The beginning of the end for grids

Events in Vietnam show us what grids worldwide have in store

An article “After the renewable energy frenzy, Vietnam’s solar energy is lost’, published yesterday in Al Jazeera, shows us what is going to happen for grids worldwide.

The network in Vietnam appears to be unable to keep up with the pace of solar energy adoption.

As a result, solar energy suppliers to the Vietnamese grid are told to turn off their power up to 50% of the time.

This is the result of an initiative in Vietnam to expand solar capacity in 2018.

Vietnam sets out green ambitions with bold targets for solar, rare earth

Vietnam plans to more than triple the amount of electricity it produces from renewable sources.

The original target was solar energy with a capacity of 850 MW.

What they got, by offering guaranteed rates for power generated from solar energy, was 16.5 GW.

That is a truly astonishing result, showing the rest of the world what is possible.

But apparently the grid’s preferential rates are now capped at 2GW.

The investors involved are villagers from communities who have invested in building local solar parks all over Vietnam.

So now they risk losing rather than profit from their investments, and lawsuits are starting to appear against the government.

In their experience, solar farms that take a year to build then need three years of development in Grid infrastructure to support it.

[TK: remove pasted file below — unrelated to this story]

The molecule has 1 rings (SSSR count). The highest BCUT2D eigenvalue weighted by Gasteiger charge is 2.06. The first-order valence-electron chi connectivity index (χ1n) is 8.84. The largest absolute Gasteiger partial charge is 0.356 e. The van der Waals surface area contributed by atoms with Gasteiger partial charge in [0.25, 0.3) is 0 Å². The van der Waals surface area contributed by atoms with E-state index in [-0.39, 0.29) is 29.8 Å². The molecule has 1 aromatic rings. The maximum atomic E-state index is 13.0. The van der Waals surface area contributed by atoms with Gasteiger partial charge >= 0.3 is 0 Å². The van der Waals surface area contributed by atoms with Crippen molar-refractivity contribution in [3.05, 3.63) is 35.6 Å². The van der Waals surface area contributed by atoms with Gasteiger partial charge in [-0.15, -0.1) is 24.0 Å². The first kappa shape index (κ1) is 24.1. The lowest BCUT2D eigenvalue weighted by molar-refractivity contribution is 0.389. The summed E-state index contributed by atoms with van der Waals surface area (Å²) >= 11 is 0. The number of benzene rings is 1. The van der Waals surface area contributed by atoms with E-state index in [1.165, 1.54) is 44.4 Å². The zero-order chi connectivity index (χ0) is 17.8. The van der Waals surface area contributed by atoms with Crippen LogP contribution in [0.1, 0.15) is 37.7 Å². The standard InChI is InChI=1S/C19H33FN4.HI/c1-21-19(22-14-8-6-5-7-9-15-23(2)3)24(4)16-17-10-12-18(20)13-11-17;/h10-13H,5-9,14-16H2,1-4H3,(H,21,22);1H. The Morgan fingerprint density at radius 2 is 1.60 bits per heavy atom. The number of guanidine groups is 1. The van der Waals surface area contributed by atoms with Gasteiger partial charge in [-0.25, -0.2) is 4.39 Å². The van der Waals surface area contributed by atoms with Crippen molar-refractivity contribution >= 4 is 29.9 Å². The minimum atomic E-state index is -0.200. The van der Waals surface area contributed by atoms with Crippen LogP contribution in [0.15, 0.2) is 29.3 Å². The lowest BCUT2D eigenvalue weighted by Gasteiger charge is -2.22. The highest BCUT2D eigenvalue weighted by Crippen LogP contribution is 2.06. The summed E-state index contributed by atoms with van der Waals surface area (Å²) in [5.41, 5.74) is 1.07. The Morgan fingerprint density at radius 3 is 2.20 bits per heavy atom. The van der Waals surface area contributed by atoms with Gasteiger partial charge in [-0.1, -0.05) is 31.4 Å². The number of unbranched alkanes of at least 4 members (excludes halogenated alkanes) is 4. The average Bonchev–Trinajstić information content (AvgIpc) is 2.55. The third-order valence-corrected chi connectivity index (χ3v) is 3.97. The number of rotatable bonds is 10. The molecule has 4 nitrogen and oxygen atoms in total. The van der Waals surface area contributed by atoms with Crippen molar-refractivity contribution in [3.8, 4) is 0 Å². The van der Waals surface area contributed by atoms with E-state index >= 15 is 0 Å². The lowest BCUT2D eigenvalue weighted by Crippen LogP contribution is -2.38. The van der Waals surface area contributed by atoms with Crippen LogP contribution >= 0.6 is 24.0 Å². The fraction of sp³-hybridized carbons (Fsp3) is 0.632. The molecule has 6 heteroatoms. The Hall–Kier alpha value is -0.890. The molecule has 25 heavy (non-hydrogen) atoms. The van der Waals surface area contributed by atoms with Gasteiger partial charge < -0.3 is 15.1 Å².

This marks the beginning of the end for Grids worldwide, as it is clear that there is really no real need for a national grid, if every solar park has the right hydrogen generation and backup, and a local “Mini-grid”.

Where hydrogen fits

A solar installation supported by hydrogen-based fuel cells, fed by an electrolyser powered directly from the solar cells, provides an excess of hydrogen. Any energy not used by the microgrid is used to make more hydrogen, which is a very valuable clean fuel, functionally replacing fossil fuels without the pollution, even cleaning the air and providing water for combustion.

The money-fuel tree

Could this be the answer to all the problems?

This can be stored on site and transported to external consumers as a valuable product.

With that capability, the power that hasn’t been sold to the grid would still be available to sell to others.

This is what is missing in the Vietnamese solar parks.

As a systems engineer with thirty years of experience, often with grid-based industrial electrical systems, a full member of the Institute of Electrical Engineers as it was when I was chartered, I was committed until recently to the idea that we could eventually have a global electrical grid, to ensure uninterrupted global flow of solar energy.

But with the analysis I’ve been doing for the most part here in Medium since about 2017, I’ve come to realize that there’s no need for a Grid.

In fact, we would do well without them.

All they do is tie us into the impossible scenario of continued withdrawn capital energy consumption.

What we see in Vietnam is confirmation of that fact.

Conclusion

However we look at it, Grids are becoming a sort of unnecessary behemoth, a hindrance to the rapid absorption of solar energy that the world so desperately needs.

We have to be ready to let them go.

The nature of solar energy is that it is distributed.

There is no longer a technical reason to maintain centralized networks.

By Frederick Bott



Source: Vietnam Insider

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